Dec. 1, 2011 -- More than 100 million people around the world log in to Twitter every day to tweet about everything from their daily commutes to the meals they eat -- but many have used the social networking tool this year for something much more important: share important events with people who could be thousands of miles away.
Every year, Twitter compiles a year-in-review to recap what the company believes were the most important tweets. They highlight the "best" according to the level of "impact, resonance, and relevance," and take into account the big stories that first broke on Twitter -- not by news agencies -- but by people looking to share a photo, a thought, or a moment in time with people they may never meet.
"World News with Diane Sawyer" sat down with Twitter co-founder Jack Dorsey to go over this year's list:
1. "Welcome back Egypt #Jan25" Wael Ghonim, a marketing manager at Google who became a symbol of the revolutionary movement, was held in captivity for nearly 12 days by the Egyptian government under Hosni Mubarak for organizing protests. When Ghonim was released, he told an Egyptian network to not focus the cameras on him. "I'm not a hero. The real heroes are the youth who are behind this revolution. By God's will, we're going to clean this country of this rubbish," he said. "I think the most important lesson there was that you give people simple tools and they will use them in good ways." said Doresy.
2. "Helicopter hovering above Abbottabad at 1AM (is a rare event)." A local man in Abbottabad, Pakistan unknowingly live-tweeted the raid on Osama bin Laden's compound before any news agency broke the story of the terrorist's death on May 1.
3. "my daughter her name is sarah m. rivera" Through Underheard in New York, an initiative to help homeless residents in New York City speak for themselves, Daniel Morales was able to use a prepaid cellphone to create a Twitter account and tweet, "my daughter her name is sarah m rivera." He posted his cellphone number and a photo of her at age 16. Morales was reunited with his 27-year-old daughter, Sarah Rivera, when she called him the next day.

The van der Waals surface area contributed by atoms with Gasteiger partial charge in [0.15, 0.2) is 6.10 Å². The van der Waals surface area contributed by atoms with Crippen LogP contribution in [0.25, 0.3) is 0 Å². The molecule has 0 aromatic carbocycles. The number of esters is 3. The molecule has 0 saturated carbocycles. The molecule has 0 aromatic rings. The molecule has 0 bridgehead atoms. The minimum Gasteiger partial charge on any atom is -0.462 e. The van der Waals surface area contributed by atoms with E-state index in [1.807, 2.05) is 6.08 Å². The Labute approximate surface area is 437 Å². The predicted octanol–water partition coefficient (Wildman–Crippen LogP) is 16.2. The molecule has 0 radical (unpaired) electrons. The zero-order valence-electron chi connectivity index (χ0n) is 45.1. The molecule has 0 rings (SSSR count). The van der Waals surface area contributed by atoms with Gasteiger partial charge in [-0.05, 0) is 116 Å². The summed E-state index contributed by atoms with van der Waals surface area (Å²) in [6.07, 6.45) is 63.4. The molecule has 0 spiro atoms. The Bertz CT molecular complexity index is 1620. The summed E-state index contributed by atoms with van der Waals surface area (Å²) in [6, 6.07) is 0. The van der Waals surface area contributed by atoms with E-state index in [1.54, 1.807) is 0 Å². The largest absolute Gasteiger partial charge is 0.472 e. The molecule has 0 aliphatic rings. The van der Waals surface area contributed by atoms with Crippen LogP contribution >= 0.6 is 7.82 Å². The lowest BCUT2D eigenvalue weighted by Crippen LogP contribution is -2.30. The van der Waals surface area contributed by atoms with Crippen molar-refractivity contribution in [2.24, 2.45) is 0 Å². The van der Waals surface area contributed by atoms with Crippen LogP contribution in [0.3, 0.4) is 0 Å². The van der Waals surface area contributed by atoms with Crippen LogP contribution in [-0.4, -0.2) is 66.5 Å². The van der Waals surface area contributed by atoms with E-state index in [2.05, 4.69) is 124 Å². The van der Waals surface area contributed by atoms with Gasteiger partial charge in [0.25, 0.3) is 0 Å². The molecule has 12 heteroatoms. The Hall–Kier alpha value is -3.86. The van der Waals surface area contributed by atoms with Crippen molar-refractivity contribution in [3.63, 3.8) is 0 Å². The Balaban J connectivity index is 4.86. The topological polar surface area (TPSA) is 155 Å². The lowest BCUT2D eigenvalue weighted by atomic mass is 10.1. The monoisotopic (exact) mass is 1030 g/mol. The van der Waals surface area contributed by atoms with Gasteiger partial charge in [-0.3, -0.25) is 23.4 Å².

4. "This lockout is really boring..anybody playing flag football in Okc..I need to run around or something!" "Twitter makes the world feel a lot smaller," said Dorsey, the co-founder of Twitter. That was definitely the case during the 2011 NBA lockout, when Oklahoma City Thunder player Kevin Durant tweeted, "This lockout is boring…anybody playing flag football in Okc…I need to run around or something!" A student at Oklahoma State saw the tweet and invited Durant to join him and his fraternity brothers in a game. A few hours later, Durant arrived, ready to play football with them at a local field.
Watch 'World News with Diane Sawyer" tonight for more on Twitter's Top 10 list
5."Brooms up London!" After riots in the U.K. dirtied the streets this August, people rallied on Facebook and Twitter to organize a massive clean-up effort in the affected areas. An account on Twitter called @riotcleanup gained over 70,000 followers and brought together those who wanted to help.
6. "Here's another Photo of the shuttle from my plane." In May, NASA launched the space shuttle Endeavour. Stefanie Gordon, aka @stefmara, took a photograph of the launch from a plane and tweeted it, capturing the launch from a new perspective.
7. "Earthquake" On March 11, when an earthquake and tsunami hit Japan many people used social media sites to make sure friends and family were safe and to publicize emergency response information. "You want to feel like you're not alone in this massive, massive experience that is potentially very scary," said Twitter co-founder Jack Dorsey. "To me it's about being able to reach out instantly and know that others are with you and others are experiencing the same thing and others are out there supporting and that's what you saw in Japan. You saw people reach out and say we're in an earthquake right now and then all around the world you have all these replies coming in to these Japanese people saying we're watching…it's OK…are you there?"
8. "Subtitles are always so bad. England, America, Switzerland put one uv repeat Scrollingverfahren + = high quality!" Julia Probst, a lip reader and soccer fan, reads the lips of soccer players and coaches during matches and tweets them, providing fans with a running dialogue that they would otherwise not be privy to. Her efforts extend beyond soccer to raise awareness for deaf and disabled people in politics and media. "It's completely uncensored and you never get to see that unless you are on the playing field," said Dorsey.
9. "Ercis central mosque behind the apartment building..." After the earthquake in Van, Turkey, news anchor Okan Bayulgen sent relief and aftershock information via Twitter. One of his followers gave him an address where people might be trapped alive under the rubble. Bayulgen shared the address with a relief agency, and two hours later the agency rescued two people at the location.
10. "Hey @Mortons - can you meet me at the newark airport with a porthouse when I land in two hours? K, thanks. :)" On August 17, Twitter proved it could not only connect people, but also grant wishes. Peter Shankman tweeted: "Hey @Mortons - can you meet me at Newark airport with a porterhouse when I land in two hours? K, thanks. :)." When he landed at the airport, a tuxedo-clad Morton's waiter was waiting for him with a steak, shrimp, a side of potatoes, bread, two napkins and silverware.